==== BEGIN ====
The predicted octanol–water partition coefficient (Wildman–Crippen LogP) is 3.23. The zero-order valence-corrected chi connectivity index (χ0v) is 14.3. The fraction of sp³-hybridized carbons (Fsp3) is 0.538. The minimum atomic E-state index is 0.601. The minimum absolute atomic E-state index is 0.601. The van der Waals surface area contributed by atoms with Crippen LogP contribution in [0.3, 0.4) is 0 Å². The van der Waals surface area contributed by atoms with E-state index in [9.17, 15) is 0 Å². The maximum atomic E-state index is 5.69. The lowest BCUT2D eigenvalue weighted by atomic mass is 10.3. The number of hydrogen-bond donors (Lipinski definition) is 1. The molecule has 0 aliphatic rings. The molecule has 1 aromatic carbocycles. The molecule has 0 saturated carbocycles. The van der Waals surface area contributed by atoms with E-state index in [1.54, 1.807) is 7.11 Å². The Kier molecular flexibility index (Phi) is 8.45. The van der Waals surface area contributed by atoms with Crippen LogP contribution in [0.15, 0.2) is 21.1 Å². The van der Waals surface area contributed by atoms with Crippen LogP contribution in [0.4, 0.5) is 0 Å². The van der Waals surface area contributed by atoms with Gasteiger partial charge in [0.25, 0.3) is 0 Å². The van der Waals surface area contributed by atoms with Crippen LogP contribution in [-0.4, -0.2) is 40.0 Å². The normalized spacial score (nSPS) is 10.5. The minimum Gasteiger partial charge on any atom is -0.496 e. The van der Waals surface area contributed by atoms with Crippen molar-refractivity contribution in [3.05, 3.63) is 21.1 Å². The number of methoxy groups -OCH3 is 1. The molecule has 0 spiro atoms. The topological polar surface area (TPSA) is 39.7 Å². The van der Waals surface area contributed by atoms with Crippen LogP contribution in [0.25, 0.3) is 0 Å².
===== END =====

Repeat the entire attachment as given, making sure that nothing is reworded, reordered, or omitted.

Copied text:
The predicted octanol–water partition coefficient (Wildman–Crippen LogP) is 3.23. The zero-order valence-corrected chi connectivity index (χ0v) is 14.3. The fraction of sp³-hybridized carbons (Fsp3) is 0.538. The minimum atomic E-state index is 0.601. The minimum absolute atomic E-state index is 0.601. The van der Waals surface area contributed by atoms with Crippen LogP contribution in [0.3, 0.4) is 0 Å². The van der Waals surface area contributed by atoms with E-state index in [9.17, 15) is 0 Å². The maximum atomic E-state index is 5.69. The lowest BCUT2D eigenvalue weighted by atomic mass is 10.3. The number of hydrogen-bond donors (Lipinski definition) is 1. The molecule has 0 aliphatic rings. The molecule has 1 aromatic carbocycles. The molecule has 0 saturated carbocycles. The van der Waals surface area contributed by atoms with E-state index in [1.54, 1.807) is 7.11 Å². The Kier molecular flexibility index (Phi) is 8.45. The van der Waals surface area contributed by atoms with Crippen LogP contribution in [0.15, 0.2) is 21.1 Å². The van der Waals surface area contributed by atoms with Crippen LogP contribution in [0.4, 0.5) is 0 Å². The van der Waals surface area contributed by atoms with Gasteiger partial charge in [0.25, 0.3) is 0 Å². The van der Waals surface area contributed by atoms with Crippen LogP contribution in [-0.4, -0.2) is 40.0 Å². The normalized spacial score (nSPS) is 10.5. The minimum Gasteiger partial charge on any atom is -0.496 e. The van der Waals surface area contributed by atoms with Crippen molar-refractivity contribution in [3.05, 3.63) is 21.1 Å². The number of methoxy groups -OCH3 is 1. The molecule has 0 spiro atoms. The topological polar surface area (TPSA) is 39.7 Å². The van der Waals surface area contributed by atoms with Crippen LogP contribution in [0.25, 0.3) is 0 Å².